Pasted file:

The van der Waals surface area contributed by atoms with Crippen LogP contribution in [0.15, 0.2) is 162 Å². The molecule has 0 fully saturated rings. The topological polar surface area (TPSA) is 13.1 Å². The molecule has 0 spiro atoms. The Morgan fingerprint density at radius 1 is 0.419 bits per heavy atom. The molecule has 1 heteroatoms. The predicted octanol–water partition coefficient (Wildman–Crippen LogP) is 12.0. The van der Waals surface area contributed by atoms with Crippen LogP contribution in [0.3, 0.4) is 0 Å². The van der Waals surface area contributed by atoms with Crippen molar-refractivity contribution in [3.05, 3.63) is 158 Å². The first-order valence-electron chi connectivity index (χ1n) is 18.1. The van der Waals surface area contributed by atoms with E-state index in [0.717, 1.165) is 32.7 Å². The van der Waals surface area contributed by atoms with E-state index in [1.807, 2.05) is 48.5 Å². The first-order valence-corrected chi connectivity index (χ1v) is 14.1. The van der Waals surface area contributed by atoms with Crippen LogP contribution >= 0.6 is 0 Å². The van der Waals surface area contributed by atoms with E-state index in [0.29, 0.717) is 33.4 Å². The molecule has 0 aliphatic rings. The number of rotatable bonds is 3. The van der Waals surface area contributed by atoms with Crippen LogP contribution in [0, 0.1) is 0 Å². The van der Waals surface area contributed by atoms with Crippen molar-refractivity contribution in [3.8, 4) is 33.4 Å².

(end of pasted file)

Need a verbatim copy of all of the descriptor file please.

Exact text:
The van der Waals surface area contributed by atoms with Crippen LogP contribution in [0.15, 0.2) is 162 Å². The molecule has 0 fully saturated rings. The topological polar surface area (TPSA) is 13.1 Å². The molecule has 0 spiro atoms. The Morgan fingerprint density at radius 1 is 0.419 bits per heavy atom. The molecule has 1 heteroatoms. The predicted octanol–water partition coefficient (Wildman–Crippen LogP) is 12.0. The van der Waals surface area contributed by atoms with Crippen LogP contribution in [0.3, 0.4) is 0 Å². The van der Waals surface area contributed by atoms with Crippen molar-refractivity contribution in [3.05, 3.63) is 158 Å². The first-order valence-electron chi connectivity index (χ1n) is 18.1. The van der Waals surface area contributed by atoms with E-state index in [0.717, 1.165) is 32.7 Å². The van der Waals surface area contributed by atoms with E-state index in [1.807, 2.05) is 48.5 Å². The first-order valence-corrected chi connectivity index (χ1v) is 14.1. The van der Waals surface area contributed by atoms with Crippen LogP contribution >= 0.6 is 0 Å². The van der Waals surface area contributed by atoms with E-state index in [0.29, 0.717) is 33.4 Å². The molecule has 0 aliphatic rings. The number of rotatable bonds is 3. The van der Waals surface area contributed by atoms with Crippen LogP contribution in [0, 0.1) is 0 Å². The van der Waals surface area contributed by atoms with Crippen molar-refractivity contribution in [3.8, 4) is 33.4 Å².